The fifth annual Lights Out Yukon Invitational Basketball Tournament was in Whitehorse from Jan. 17 to 19 with games at F.H. Collins and Porter Creek secondary schools.
Hosted by the Yukon Men’s Basketball League and the Whitehorse Women’s Basketball League, this year’s edition was the largest ever with 14 total teams — eight in the men’s bracket and six in the women’s bracket.
Teams came from across the territory, with the True North Allstars also making the trek from Inuvik to compete. This was the first year without any Alaskan teams.
On the court, round robin play happened on Jan. 17 and 18, setting up the start of the playoffs in the evening on Jan. 18 and concluding with both men’s and women’s finals on the afternoon of Jan. 19.
In the women’s final, the Terminators defeated the Top Guns 62-42 in the finals.
Up 15-3 after the first quarter and 33-9 at halftime, the Terminators looked poised to run away with the game before the Top Guns made a large run in the third quarter.
The Top Guns outscored the Terminators 25-12 in the third, thanks in large part to 15 points in the quarter from Sky Hodgson — including an improbable line-drive half-court shot at the buzzer.
In the fourth, the Terminators righted the ship as Cailin Crosby poured in seven of her game-high 25 points to lead her team to a 20-point victory.
Other top scorers for the Terminators were Nat Gionet and Kate Olynyk with 14 points each.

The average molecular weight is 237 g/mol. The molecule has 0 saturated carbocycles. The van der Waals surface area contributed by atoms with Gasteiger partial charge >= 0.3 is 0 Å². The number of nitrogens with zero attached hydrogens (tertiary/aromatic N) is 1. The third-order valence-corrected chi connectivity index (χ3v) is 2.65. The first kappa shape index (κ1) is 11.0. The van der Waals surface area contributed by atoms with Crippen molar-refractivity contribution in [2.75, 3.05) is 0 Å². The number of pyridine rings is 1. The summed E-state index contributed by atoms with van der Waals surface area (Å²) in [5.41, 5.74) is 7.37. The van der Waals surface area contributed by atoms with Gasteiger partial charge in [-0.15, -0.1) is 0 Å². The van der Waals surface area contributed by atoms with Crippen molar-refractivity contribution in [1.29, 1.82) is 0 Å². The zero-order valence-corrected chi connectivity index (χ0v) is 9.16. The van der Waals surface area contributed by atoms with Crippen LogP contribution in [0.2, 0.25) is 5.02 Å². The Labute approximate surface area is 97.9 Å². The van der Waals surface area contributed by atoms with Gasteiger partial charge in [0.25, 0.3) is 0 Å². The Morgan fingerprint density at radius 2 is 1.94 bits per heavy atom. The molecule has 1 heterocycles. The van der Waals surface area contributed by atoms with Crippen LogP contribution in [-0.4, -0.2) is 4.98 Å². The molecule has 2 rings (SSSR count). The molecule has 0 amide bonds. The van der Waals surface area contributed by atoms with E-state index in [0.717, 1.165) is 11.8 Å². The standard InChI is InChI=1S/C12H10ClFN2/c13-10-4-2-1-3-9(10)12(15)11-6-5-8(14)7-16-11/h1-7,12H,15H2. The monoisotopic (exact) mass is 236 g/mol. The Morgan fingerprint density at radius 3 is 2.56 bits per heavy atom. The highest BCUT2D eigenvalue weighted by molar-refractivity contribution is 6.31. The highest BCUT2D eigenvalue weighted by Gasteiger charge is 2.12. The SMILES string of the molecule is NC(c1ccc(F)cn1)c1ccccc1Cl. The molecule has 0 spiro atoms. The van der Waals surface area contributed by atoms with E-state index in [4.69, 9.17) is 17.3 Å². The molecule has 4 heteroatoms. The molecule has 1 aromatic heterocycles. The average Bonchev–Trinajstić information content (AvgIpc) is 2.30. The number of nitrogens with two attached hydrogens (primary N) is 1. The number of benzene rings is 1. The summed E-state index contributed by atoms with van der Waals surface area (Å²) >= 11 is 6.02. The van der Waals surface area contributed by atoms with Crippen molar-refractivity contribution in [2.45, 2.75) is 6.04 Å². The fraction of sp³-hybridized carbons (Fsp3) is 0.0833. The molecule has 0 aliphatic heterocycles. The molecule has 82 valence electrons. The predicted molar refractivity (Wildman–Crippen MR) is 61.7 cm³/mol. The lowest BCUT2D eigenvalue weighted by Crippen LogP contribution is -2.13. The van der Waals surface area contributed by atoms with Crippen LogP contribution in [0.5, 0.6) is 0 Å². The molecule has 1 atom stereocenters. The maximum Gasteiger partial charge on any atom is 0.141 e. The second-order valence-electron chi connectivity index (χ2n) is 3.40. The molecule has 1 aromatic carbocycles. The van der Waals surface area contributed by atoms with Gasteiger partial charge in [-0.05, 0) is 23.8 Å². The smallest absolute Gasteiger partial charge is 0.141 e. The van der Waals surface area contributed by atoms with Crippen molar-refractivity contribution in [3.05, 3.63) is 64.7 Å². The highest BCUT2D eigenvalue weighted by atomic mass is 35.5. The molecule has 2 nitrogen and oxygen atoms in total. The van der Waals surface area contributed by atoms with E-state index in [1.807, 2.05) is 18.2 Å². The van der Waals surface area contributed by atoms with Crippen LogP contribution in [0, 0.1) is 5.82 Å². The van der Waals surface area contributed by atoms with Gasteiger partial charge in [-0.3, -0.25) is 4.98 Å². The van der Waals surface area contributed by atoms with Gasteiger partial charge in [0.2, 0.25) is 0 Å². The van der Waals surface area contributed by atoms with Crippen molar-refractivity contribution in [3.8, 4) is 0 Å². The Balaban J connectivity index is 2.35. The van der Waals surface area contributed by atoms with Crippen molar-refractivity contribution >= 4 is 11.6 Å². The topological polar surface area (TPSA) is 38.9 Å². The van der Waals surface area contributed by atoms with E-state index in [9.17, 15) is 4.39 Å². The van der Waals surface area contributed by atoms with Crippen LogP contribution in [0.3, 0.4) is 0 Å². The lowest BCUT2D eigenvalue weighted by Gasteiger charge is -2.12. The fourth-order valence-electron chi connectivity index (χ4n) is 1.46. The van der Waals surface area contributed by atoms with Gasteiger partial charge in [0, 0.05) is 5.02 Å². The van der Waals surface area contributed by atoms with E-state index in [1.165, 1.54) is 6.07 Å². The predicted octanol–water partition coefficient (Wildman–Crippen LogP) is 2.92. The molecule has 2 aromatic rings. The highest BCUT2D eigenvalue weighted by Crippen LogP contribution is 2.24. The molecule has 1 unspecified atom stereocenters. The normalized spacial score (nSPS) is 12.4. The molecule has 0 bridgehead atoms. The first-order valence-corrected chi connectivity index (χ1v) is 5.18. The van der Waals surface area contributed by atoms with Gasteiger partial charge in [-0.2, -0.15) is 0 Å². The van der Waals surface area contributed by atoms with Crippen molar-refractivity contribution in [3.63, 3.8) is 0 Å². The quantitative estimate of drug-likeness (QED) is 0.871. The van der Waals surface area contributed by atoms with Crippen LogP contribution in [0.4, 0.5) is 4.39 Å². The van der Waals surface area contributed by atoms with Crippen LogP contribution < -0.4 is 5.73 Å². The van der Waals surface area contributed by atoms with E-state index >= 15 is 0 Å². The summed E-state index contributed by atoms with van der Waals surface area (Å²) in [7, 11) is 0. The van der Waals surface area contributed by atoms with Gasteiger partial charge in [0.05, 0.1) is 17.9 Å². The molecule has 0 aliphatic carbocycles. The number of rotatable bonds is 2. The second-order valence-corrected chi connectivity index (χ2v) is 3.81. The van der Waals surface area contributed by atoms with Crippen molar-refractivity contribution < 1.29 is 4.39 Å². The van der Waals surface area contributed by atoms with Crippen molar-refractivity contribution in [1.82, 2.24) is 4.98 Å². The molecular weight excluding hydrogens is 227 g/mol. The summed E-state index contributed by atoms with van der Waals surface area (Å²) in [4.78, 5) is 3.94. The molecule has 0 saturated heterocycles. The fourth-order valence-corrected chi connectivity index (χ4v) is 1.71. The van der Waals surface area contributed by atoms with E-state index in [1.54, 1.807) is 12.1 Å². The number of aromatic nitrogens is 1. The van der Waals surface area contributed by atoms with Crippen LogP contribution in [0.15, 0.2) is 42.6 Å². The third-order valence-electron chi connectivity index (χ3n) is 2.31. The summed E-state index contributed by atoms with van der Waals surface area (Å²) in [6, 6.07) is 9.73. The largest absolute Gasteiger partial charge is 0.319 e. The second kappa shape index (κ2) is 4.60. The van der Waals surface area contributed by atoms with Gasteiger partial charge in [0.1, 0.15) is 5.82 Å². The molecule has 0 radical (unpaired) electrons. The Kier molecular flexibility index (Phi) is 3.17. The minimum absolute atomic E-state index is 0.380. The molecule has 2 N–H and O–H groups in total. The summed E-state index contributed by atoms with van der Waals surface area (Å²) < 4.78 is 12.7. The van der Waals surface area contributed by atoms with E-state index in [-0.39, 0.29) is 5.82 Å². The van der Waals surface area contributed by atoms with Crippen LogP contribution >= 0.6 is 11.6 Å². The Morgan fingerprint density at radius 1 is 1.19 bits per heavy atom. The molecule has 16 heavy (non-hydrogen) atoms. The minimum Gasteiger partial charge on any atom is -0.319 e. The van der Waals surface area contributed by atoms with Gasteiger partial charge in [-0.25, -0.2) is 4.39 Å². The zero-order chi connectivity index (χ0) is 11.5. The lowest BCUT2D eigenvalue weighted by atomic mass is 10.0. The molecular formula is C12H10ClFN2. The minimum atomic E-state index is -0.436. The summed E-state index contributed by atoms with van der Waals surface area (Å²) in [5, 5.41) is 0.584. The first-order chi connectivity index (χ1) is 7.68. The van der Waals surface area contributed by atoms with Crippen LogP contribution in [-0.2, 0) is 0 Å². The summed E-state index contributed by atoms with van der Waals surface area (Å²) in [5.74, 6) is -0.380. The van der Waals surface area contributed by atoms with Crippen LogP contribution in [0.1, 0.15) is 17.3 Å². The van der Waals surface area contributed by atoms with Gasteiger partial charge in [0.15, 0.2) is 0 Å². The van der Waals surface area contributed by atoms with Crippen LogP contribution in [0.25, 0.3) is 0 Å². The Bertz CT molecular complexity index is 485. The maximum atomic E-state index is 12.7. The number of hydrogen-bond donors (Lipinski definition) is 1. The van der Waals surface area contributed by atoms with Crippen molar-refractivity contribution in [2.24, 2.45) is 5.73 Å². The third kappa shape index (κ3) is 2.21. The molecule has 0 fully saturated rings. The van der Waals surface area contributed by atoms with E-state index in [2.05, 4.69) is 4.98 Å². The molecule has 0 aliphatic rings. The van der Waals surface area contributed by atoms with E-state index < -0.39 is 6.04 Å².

Hodgson finished with 21 for the Top Guns and Allison Cunningham added six points.
The men’s final was up next and the Billy Goats beat the Tropics 86-64 to win the tournament.
After the first quarter, the Tropics were up 27-21 on the back of strong quarters from Ryan Walker with 11 points and Colin LaForme with nine points.
The Billy Goats continued their balanced scoring in the second, making the halftime score 42-41 in their favour.
It stayed close for the first five or six minutes of the third, until Billy Scott started to pour in three-pointers for the Billy Goats.
“(Scott) had like three threes in a row and just kind of opened it up,” said LaForme. “Then it was just one of those games where you’re down by 15 and you battle back and battle back — they score a couple and you score a couple.”
The tournament included a $1,250 cash prize for first place, $500 for second place and $250 for third place.
Contact John Hopkins-Hill at firstname.lastname@example.org